Sometimes the S-word feels like a challenge just too vast for designers to take on. If clients are putting ‘sustainability’ into the brief, it is often simply an attempt to be seen to be Green. Even the word ‘sustainable’ is much disputed and often confused with ‘environmentally friendly’. Consider the Toyota Prius. It’s brilliantly designed to reduce its environmental impact, but buying it will not save the planet. The real issue is how we get from place to place. Another example is an ‘organic’ cotton garment versus a less ‘sustainable’ polyester equivalent. The first might look better but it won’t be if it’s made on the other side of the world by an under-age, under-paid worker in a sweatshop.

And herein lies the problem. Sustainability is not only about materials and processes, but also about social issues. Looking at materials and processes alone fails to address the connection between society and the environment. Nor does it enable designers to consider the wider impacts of their work.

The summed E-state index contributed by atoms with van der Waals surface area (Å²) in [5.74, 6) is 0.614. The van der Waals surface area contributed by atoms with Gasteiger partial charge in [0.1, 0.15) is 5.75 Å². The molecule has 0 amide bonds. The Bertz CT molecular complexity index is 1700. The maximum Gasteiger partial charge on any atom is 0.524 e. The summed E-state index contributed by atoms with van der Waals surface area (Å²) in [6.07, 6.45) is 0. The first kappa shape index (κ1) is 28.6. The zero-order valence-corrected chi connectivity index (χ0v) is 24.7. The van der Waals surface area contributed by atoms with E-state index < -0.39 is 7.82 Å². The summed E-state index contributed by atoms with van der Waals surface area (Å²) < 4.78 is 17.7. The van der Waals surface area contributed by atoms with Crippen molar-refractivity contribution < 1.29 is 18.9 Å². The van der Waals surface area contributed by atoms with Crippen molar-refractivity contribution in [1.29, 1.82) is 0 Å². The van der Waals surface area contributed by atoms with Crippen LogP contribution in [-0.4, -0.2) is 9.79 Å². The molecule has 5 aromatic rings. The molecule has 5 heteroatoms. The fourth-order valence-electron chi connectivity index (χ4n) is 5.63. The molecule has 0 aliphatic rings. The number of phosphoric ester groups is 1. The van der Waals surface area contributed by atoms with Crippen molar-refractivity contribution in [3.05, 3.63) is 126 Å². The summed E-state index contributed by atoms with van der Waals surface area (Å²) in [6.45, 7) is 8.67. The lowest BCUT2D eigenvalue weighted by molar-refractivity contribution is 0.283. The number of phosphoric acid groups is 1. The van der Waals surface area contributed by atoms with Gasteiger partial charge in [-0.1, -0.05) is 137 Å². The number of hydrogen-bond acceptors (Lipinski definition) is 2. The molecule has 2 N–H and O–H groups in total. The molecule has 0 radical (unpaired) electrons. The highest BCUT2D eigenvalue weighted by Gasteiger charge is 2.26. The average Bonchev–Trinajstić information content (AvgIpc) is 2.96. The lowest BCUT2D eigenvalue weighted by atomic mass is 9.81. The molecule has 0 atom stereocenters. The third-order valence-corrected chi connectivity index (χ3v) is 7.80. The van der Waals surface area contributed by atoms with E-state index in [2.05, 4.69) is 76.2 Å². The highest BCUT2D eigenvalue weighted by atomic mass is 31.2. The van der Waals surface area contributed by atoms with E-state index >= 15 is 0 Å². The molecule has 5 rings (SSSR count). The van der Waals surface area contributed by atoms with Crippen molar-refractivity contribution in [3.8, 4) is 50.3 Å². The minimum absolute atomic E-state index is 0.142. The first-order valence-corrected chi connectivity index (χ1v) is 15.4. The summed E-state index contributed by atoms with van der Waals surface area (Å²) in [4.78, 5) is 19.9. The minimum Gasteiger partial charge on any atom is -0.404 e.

Even if sustainability does creep into the brief, the issues are so broad – how can you, as a designer, begin to address them? Tackling environmental sustainability seems to require extensive knowledge and information about life-cycle analysis, materials and processes, in which most designers are barely versed. Each problem seems so complex and has so many variables that no single professional will feel he or she has all the know-how to begin to solve it.

The design system itself needs to undergo a profound change. For starters, all designers need to be trained in basic principles of environmental and social sustainability. Then, universities need to get students accustomed to collaborating across disciplines in symbiosis with each other’s knowledge. Design London – created by the Royal College of Art, Imperial College London and Tanaka Business School – is a step in the right direction.

Above all, designers need to recognise that there are pots of gold to be uncovered in addressing a whole new range of interesting innovation challenges that would put their design skills to new and beneficial use. If designers were more entrepreneurial about their practice, more versed in matters of business and enterprise, they might well be better equipped to find new professional opportunities in social and environmental challenges, and find profit in solving them.

Clare Brass is former sustainability project leader at the Design Council. With Flora Bowden she has set up the Social Environmental Enterprise and Design Foundation , to promote sustainability in design

Latest articles